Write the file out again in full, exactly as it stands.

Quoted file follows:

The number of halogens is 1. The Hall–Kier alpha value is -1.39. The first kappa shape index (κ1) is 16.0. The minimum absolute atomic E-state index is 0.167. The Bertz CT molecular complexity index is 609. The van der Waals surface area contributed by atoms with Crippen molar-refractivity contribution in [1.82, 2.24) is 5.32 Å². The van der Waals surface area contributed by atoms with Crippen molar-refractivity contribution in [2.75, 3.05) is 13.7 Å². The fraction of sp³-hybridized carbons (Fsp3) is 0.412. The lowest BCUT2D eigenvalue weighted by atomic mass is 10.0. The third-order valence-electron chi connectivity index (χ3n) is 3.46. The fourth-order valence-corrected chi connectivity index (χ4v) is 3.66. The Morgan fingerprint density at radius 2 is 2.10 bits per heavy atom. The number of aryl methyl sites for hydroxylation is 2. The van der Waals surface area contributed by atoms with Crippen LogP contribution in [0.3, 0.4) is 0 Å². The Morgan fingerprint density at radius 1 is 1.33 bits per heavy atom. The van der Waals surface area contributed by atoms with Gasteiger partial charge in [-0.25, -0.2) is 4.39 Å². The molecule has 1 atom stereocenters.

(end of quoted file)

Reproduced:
The number of halogens is 1. The Hall–Kier alpha value is -1.39. The first kappa shape index (κ1) is 16.0. The minimum absolute atomic E-state index is 0.167. The Bertz CT molecular complexity index is 609. The van der Waals surface area contributed by atoms with Crippen molar-refractivity contribution in [1.82, 2.24) is 5.32 Å². The van der Waals surface area contributed by atoms with Crippen molar-refractivity contribution in [2.75, 3.05) is 13.7 Å². The fraction of sp³-hybridized carbons (Fsp3) is 0.412. The lowest BCUT2D eigenvalue weighted by atomic mass is 10.0. The third-order valence-electron chi connectivity index (χ3n) is 3.46. The fourth-order valence-corrected chi connectivity index (χ4v) is 3.66. The Morgan fingerprint density at radius 2 is 2.10 bits per heavy atom. The number of aryl methyl sites for hydroxylation is 2. The van der Waals surface area contributed by atoms with Crippen LogP contribution in [0.3, 0.4) is 0 Å². The Morgan fingerprint density at radius 1 is 1.33 bits per heavy atom. The van der Waals surface area contributed by atoms with Gasteiger partial charge in [-0.25, -0.2) is 4.39 Å². The molecule has 1 atom stereocenters.